The core objective of HIPAA is client data protection, that's the good news. Who isn't for client data protection especially since that involves you and me as well. You want your medical data protected from the bad guys and so does everyone else.
The bad news is you live in the highly digital, 21st century and you can't walk three feet without passing some kind of appliance, gadget, computer, printer, or even a child's toy that doesn't have a digital data-base (db) driving it.
So, you better care a lot because client/patient data has a stealthy way of showing up in places you'd never even consider. Ever text a client? Scan a document? Send an email to a patient? Copy an Intake Document? All of those channels have data-bases and whatever passes through them remains on them. Heck, you can't even keep track of your car keys on a regular basis, your PHI and other HIPAA covered data is on devices that have legs of their own. Learn what it means to be HIPAA compliant in your practice, and get compliant!
4. PCI Compliance
Fact: Most mental health providers are not equipped to handle data breeches. "73% of breaches investigated by SecurityMetrics were due to a lack of logging or log monitoring, which is a foundational data security principal. “
Digital security will never, ever be 100% fool-proof and anyone that tells you otherwise is either uninformed or lying.T he goal of "digital security" is to make it hard enough to break into your world, that the bad guys give up and move on to easier pickin's; the low-hanging fruit.
As I write this, my wife has informed me that someone has yet again, acquired MY credit card number and gone on a spending spree in NoWhere, TX. I take all of the precautions. I don't give my card to anyone, and I keep it in a plutonium-lined, RFID-proof carry-case in my pocket. I cover my card with my hand at the gas pump so no one sees me punching my PIN and still they come up with my credit card number. Apparently the owner of the pump wasn't as diligent about data security as I am.
So why bother to put up any defenses in your practice?
- CYA. Do your part to make all transactions as secure as possible, removing yourself from the basket of low-hanging fruit. And,...
- You owe it to your clientele to do your part on this, like the gas-pump guy should have done.
The banking industry has developed their own level of digital precaution and it's known as, "PCI Compliance". Get PCI Compliant and you remove yourself from the realm of, "low-hanging fruit" into a level of security where it is highly unlikely that you will become someone's next victim. If it hasn't happened to you in your practice yet, it will. Get PCI Compliant.
Are you starting to sense that there are about 1,000 different ways for a mental health professional to get in trouble with the law, and most of them have to do with client/patient data?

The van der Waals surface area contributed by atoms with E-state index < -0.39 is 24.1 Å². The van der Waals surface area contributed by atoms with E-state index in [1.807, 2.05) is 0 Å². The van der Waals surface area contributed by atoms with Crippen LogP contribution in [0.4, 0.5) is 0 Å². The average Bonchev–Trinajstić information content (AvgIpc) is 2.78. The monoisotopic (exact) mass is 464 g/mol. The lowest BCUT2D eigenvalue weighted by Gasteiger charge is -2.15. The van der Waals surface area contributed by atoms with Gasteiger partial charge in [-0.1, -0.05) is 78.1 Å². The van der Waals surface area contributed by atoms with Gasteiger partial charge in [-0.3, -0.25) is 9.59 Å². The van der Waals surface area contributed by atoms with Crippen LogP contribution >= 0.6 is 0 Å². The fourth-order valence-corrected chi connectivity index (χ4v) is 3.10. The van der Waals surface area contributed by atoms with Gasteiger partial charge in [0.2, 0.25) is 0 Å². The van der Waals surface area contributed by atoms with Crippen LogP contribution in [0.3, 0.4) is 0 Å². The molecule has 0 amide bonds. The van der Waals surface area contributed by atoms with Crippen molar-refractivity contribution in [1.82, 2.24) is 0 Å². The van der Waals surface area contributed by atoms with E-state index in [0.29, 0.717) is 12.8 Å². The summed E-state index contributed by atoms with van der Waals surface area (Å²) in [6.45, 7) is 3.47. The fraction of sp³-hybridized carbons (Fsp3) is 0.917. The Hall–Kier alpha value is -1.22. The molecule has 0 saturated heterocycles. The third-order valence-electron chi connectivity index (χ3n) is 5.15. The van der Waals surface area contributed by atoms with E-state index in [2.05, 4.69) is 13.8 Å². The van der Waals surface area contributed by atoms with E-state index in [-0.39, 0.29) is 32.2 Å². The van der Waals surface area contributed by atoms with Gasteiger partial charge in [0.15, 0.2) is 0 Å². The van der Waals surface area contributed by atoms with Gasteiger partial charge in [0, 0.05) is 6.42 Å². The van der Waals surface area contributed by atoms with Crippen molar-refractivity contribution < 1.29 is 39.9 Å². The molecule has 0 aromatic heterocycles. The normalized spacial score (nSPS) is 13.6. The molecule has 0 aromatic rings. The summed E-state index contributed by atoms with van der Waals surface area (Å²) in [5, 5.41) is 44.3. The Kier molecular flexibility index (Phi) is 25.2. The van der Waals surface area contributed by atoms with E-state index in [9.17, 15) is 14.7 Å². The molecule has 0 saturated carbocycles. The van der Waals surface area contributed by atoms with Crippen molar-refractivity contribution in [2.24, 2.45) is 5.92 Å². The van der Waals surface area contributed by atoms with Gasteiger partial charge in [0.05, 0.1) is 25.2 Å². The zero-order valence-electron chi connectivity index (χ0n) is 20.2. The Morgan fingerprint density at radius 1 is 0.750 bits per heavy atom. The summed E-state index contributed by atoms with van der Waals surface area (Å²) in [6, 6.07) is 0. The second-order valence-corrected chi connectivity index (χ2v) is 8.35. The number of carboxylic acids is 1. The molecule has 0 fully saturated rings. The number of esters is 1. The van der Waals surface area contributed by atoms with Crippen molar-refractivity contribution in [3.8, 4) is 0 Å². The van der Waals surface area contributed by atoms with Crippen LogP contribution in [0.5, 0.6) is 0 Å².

5. Family Law Issues
Fact: There are many other rules and regulations embedded into the LPC, LMFT and Social Worker rules that the Board fully expects their licensees to know. One of them is Texas Family Code, Chapter 153.
Family Law is an ugly little slice of the counseling profession you probably didn't get much of a "heads up" about before that first subpoena was handed to you. Dealing with attorneys, legal timelines, angry parents is difficult enough, then there's the art of testifying in an unfamiliar environment--court. Can be a bit stressful.
6. TX Chapter 611 - Release of Records Procedures
Fact: Texas Health and Safety Code, Chapter 611 requires mental health professionals be skilled in proper releases with 11 entities who may request client information from your office.
Let's begin our brief look at the Release of Records topic with this iron-clad statement: The release of records is NOT governed by common sense, or your assumptions.
Releasing client/patient records is governed by the Texas Code Chapter 611 - Release of Records. You need to know what it says you can do and what you cannot do when it comes to releasing client data to someone.
People want their data and they believe they have a right to whatever they think they need or deserve. Add a dash of emotion, a fistful of money and you have an explosive combination that almost always winds up in your lobby, asking for you!
The only way you'll manage to steer clear of a release of records-based complaint, or at the very best, a baseless release of records complaint that is eventually dismissed, is to know Chapter 611, front to back. Know what forms to use, know what questions to ask, know what to redact and when. There's more but, would you bet your license on your current understanding?
7. The Role(s) of Liability Insurance In Your Practice
Fact: The best deal is not always the least expensive option. A policy from Company ABC that costs half of that from Company XYZ is probably not identical.